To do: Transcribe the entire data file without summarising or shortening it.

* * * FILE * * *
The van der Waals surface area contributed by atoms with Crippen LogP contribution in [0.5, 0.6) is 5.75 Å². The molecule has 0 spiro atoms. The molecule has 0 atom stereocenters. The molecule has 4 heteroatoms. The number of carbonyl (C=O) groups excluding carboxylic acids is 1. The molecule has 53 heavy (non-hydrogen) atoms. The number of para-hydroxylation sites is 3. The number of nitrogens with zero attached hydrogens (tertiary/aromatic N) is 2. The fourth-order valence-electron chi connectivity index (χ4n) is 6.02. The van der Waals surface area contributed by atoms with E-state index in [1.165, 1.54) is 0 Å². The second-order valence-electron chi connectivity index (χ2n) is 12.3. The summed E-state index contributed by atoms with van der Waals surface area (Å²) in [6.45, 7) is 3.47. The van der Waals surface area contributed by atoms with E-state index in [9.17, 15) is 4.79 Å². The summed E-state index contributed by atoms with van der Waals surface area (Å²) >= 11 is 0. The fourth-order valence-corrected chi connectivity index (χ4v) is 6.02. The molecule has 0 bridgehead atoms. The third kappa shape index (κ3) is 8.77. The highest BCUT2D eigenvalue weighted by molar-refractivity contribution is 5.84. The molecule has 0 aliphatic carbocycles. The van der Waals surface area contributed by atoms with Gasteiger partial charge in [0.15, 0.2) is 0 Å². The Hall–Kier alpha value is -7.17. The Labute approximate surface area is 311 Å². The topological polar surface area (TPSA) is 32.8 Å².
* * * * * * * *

The van der Waals surface area contributed by atoms with Crippen LogP contribution in [0.5, 0.6) is 5.75 Å². The molecule has 0 spiro atoms. The molecule has 0 atom stereocenters. The molecule has 4 heteroatoms. The number of carbonyl (C=O) groups excluding carboxylic acids is 1. The molecule has 53 heavy (non-hydrogen) atoms. The number of para-hydroxylation sites is 3. The number of nitrogens with zero attached hydrogens (tertiary/aromatic N) is 2. The fourth-order valence-electron chi connectivity index (χ4n) is 6.02. The van der Waals surface area contributed by atoms with E-state index in [1.165, 1.54) is 0 Å². The second-order valence-electron chi connectivity index (χ2n) is 12.3. The summed E-state index contributed by atoms with van der Waals surface area (Å²) in [6.45, 7) is 3.47. The van der Waals surface area contributed by atoms with E-state index in [9.17, 15) is 4.79 Å². The summed E-state index contributed by atoms with van der Waals surface area (Å²) >= 11 is 0. The fourth-order valence-corrected chi connectivity index (χ4v) is 6.02. The molecule has 0 bridgehead atoms. The third kappa shape index (κ3) is 8.77. The highest BCUT2D eigenvalue weighted by molar-refractivity contribution is 5.84. The molecule has 0 aliphatic carbocycles. The van der Waals surface area contributed by atoms with Gasteiger partial charge in [0.15, 0.2) is 0 Å². The Hall–Kier alpha value is -7.17. The Labute approximate surface area is 311 Å². The topological polar surface area (TPSA) is 32.8 Å².